Many custom closets include cabinets to hide specific contents and keep dust at bay. For this reason, cabinet door hinges are an important part of the closet design process. But there are many kinds to choose from. You may be surprised to find there are so many ways to open and close a simple cabinet door. Investigate your options before making any decisions.
Typical Choices in Cabinet Door Hinges
If a shelving section inside the closet is covered by a door, it is considered to be a closet cabinet. Closet cabinets are typically frameless, meaning they lack the 1-1/2 to 2″ wood framing around the door opening. For this reason, any shelving section can become a cabinet if a door is added. The doors will completely cover the opening and sit flush to the adjoining door or drawer. Cabinet doors for closets operate on hinges to open out, up, or down like any other door for a cabinet. But there are certain hinges that are typically used with closets. These hinges tend to work well with the 3/4-inch laminate material used in custom closet construction.
Hinges that Open Out:
Hinges that open out are the most common type selected for every application. In custom closets made from furniture grade laminate materials (high-end closets), they are installed from the back of the cabinet door and are usually hidden from view when the door is closed. Among the many options available when selecting this type of hinge is whether you want a 130-degree opening range or a 180-degree opening range for the cabinet door.
130-Degree Cabinet Door Hinges
Use the standard 130-degree hinge for most of your cabinet door needs inside the closet. This hinge provides a wide amount of clearance and is completely adequate for most needs. Although it doesn’t open flat, it will satisfy most needs. Use it for closet cabinets containing folded clothing, baskets, storage boxes, and more.
180-Degree Cabinet Door Hinges
Although it looks very similar to the standard 130-degree hinge, it’s not. This hinge opens a full 180-degrees so that the door will lie flat against the wall or adjoining cabinets. Although slightly more expensive than standard hinges, they provide the greatest clearance when moving things in and out of the cabinet. Use 180-degree hinges whenever you need your doors to open completely flat.
Hinges for Frameless Glass Doors:
Frameless glass doors are very attractive. However, they require special hardware in order to work properly. Instead of being drilled into the back of the door, this type of hinge surrounds and cradles the corner of the glass. It is always visible but attractive at the same time. Touch latches are recommended with this type of door so that you don’t need handles or knobs. But you will have to clean off the fingerprints periodically from the glass.
Hinges for Overhead Doors:
If you have high ceilings in your closet or simply want to cover the top shelves of the closet with a door, use a flip-up door. This will make it easier to open a cabinet that is over your head. You won’t need a step stool or chair for access like you might with a regular hinged door that opens out left or right. Touch latches are also recommended. to make it even easier. However, these overhead cabinet doors require special hinges to operate.
The hinges have a long arm so that they don’t have to be located where the door pivots to open. Rather, the hinge gets installed against the side panel of the cabinet. Unless the cabinet is very wide, you probably only need one. Always use soft-close with this type of hinge so that the door doesn’t inadvertently slam down and smash your fingers when you are trying to access the contents.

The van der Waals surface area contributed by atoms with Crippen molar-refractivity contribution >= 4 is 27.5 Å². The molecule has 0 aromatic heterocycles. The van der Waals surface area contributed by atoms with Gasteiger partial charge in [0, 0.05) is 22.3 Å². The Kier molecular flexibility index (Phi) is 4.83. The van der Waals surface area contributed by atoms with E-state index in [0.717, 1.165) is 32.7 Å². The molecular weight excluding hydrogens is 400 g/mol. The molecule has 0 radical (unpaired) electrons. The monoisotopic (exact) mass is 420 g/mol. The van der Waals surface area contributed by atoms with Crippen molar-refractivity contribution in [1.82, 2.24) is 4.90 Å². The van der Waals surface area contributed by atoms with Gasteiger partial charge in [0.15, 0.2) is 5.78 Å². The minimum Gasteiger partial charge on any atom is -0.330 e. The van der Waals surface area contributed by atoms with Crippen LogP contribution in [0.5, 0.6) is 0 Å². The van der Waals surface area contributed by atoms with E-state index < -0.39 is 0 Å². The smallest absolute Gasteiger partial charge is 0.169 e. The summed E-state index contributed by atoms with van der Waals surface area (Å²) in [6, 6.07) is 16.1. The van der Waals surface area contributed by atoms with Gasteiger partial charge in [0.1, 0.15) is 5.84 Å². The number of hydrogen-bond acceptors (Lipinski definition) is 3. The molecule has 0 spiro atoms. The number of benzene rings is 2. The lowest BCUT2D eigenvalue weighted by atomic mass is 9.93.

Soft Close Hinges for Cabinet Doors:
Use soft-close hinges so that your cabinet doors close smoothly and quietly every time. Doors will never bang shut, even if you try and slam them. Just like the soft-close hinges used on drawers, the hydraulic dampener on the hinge slows down the speed at which the door can be closed. It also makes sure the door closes completely every time. Just give the door a gentle shove. When it gets within about 10% of being fully closed, the soft-close mechanism takes over and finishes closing the door for you.
Bench Seat Hinges:
Although not technically a door, another area of the closet where you might see hinges is on a shoe bench. Many closet islands have this type of seating built-in so that you can conveniently put on footwear. Use these hidden hinges on the underside of the seat so that the top flips up, providing a box for storage.
Installation of cabinet door hinges for your closet is easy!
Installation of the standard hinges used in typical closet construction is very easy. Most closet companies will pre-drill the holes for the hinges. You just install the hinges onto the door panels by inserting them into these existing holes and tighten the screws. That’s all there is to it. A step-by-step visual guide for the installation of standard hinges is outlined below. The hole patterns for other types of hinges will look different, but the process is very similar no matter which types you are using.
Ready to install some cabinet door hinges in your closet?
There are many reasons to install cabinet doors in your closet. For one, cabinet doors add a lot of pizazz to the typical closet. They also present a clean and tidy appearance by hiding clutter. Plus they prevent dust from settling on your clothing or accessories. Whatever your reason for wanting cabinet doors, don’t shy away from this easy DIY project. Installing doors centers around getting the hinges right. But choosing the right hinge is easy! And installing it is even easier. This is a project you and will want to do on your own.
Cabinet doors and hinges are available on CLOSETS.COM closet purchases that go through our free We-Design service. The closets and doors are shipped unassembled, but this is a project that the DIY homeowner can definitely complete with great results!